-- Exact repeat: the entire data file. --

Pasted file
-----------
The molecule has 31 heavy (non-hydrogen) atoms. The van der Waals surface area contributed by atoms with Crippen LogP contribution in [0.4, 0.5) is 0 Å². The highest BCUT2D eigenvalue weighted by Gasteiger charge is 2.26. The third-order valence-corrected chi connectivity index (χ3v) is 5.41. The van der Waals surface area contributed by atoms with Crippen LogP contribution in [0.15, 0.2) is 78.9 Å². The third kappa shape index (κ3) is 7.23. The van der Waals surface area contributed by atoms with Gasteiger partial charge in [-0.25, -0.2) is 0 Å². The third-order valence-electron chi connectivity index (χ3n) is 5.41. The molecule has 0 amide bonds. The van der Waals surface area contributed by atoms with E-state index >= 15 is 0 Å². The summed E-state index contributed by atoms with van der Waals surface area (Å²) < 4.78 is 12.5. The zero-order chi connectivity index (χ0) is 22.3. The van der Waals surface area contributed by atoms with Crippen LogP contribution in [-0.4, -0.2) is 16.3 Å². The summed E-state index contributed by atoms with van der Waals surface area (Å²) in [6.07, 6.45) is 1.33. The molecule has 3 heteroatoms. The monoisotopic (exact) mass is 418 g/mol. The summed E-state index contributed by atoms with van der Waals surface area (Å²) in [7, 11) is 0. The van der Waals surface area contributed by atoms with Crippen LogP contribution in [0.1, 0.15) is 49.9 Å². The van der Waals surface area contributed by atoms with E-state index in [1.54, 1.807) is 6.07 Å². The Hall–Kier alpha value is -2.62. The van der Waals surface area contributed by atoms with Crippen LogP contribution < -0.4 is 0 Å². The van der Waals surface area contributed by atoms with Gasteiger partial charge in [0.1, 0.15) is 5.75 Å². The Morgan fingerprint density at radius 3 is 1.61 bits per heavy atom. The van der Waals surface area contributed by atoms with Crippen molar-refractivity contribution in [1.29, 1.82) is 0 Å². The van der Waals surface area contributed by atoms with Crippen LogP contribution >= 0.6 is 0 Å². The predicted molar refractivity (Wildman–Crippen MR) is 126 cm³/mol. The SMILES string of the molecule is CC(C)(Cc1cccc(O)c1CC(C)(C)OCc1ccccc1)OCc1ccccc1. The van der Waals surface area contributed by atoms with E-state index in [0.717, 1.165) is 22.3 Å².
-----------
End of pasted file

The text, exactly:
The molecule has 31 heavy (non-hydrogen) atoms. The van der Waals surface area contributed by atoms with Crippen LogP contribution in [0.4, 0.5) is 0 Å². The highest BCUT2D eigenvalue weighted by Gasteiger charge is 2.26. The third-order valence-corrected chi connectivity index (χ3v) is 5.41. The van der Waals surface area contributed by atoms with Crippen LogP contribution in [0.15, 0.2) is 78.9 Å². The third kappa shape index (κ3) is 7.23. The van der Waals surface area contributed by atoms with Gasteiger partial charge in [-0.25, -0.2) is 0 Å². The third-order valence-electron chi connectivity index (χ3n) is 5.41. The molecule has 0 amide bonds. The van der Waals surface area contributed by atoms with E-state index >= 15 is 0 Å². The summed E-state index contributed by atoms with van der Waals surface area (Å²) < 4.78 is 12.5. The zero-order chi connectivity index (χ0) is 22.3. The van der Waals surface area contributed by atoms with Crippen LogP contribution in [-0.4, -0.2) is 16.3 Å². The summed E-state index contributed by atoms with van der Waals surface area (Å²) in [6.07, 6.45) is 1.33. The molecule has 3 heteroatoms. The monoisotopic (exact) mass is 418 g/mol. The summed E-state index contributed by atoms with van der Waals surface area (Å²) in [7, 11) is 0. The van der Waals surface area contributed by atoms with Crippen LogP contribution in [0.1, 0.15) is 49.9 Å². The van der Waals surface area contributed by atoms with E-state index in [1.54, 1.807) is 6.07 Å². The Hall–Kier alpha value is -2.62. The van der Waals surface area contributed by atoms with Crippen LogP contribution < -0.4 is 0 Å². The van der Waals surface area contributed by atoms with Gasteiger partial charge in [0.1, 0.15) is 5.75 Å². The Morgan fingerprint density at radius 3 is 1.61 bits per heavy atom. The van der Waals surface area contributed by atoms with Crippen molar-refractivity contribution in [1.29, 1.82) is 0 Å². The van der Waals surface area contributed by atoms with Crippen LogP contribution >= 0.6 is 0 Å². The predicted molar refractivity (Wildman–Crippen MR) is 126 cm³/mol. The SMILES string of the molecule is CC(C)(Cc1cccc(O)c1CC(C)(C)OCc1ccccc1)OCc1ccccc1. The van der Waals surface area contributed by atoms with E-state index in [0.717, 1.165) is 22.3 Å².